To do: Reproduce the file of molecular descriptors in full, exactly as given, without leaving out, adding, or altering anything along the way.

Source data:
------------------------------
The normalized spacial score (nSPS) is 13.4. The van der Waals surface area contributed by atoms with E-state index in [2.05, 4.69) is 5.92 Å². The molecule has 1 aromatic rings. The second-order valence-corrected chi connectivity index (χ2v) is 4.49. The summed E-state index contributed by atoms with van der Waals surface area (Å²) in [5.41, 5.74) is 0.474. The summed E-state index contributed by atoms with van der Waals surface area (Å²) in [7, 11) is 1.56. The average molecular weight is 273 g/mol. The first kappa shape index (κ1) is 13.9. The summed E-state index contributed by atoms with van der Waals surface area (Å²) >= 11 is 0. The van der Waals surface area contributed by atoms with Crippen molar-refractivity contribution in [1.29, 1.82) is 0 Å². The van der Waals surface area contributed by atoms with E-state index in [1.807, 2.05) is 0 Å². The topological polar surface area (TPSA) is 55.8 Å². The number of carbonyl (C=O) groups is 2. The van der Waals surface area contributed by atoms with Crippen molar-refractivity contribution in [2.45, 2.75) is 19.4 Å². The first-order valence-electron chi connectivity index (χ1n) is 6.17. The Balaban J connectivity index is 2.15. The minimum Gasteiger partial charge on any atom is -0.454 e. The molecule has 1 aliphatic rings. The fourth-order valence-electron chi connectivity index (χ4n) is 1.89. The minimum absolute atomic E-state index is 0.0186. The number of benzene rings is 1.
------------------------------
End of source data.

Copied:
The normalized spacial score (nSPS) is 13.4. The van der Waals surface area contributed by atoms with E-state index in [2.05, 4.69) is 5.92 Å². The molecule has 1 aromatic rings. The second-order valence-corrected chi connectivity index (χ2v) is 4.49. The summed E-state index contributed by atoms with van der Waals surface area (Å²) in [5.41, 5.74) is 0.474. The summed E-state index contributed by atoms with van der Waals surface area (Å²) in [7, 11) is 1.56. The average molecular weight is 273 g/mol. The first kappa shape index (κ1) is 13.9. The summed E-state index contributed by atoms with van der Waals surface area (Å²) >= 11 is 0. The van der Waals surface area contributed by atoms with Crippen molar-refractivity contribution in [1.29, 1.82) is 0 Å². The van der Waals surface area contributed by atoms with E-state index in [1.807, 2.05) is 0 Å². The topological polar surface area (TPSA) is 55.8 Å². The number of carbonyl (C=O) groups is 2. The van der Waals surface area contributed by atoms with Crippen molar-refractivity contribution in [2.45, 2.75) is 19.4 Å². The first-order valence-electron chi connectivity index (χ1n) is 6.17. The Balaban J connectivity index is 2.15. The minimum Gasteiger partial charge on any atom is -0.454 e. The molecule has 1 aliphatic rings. The fourth-order valence-electron chi connectivity index (χ4n) is 1.89. The minimum absolute atomic E-state index is 0.0186. The number of benzene rings is 1.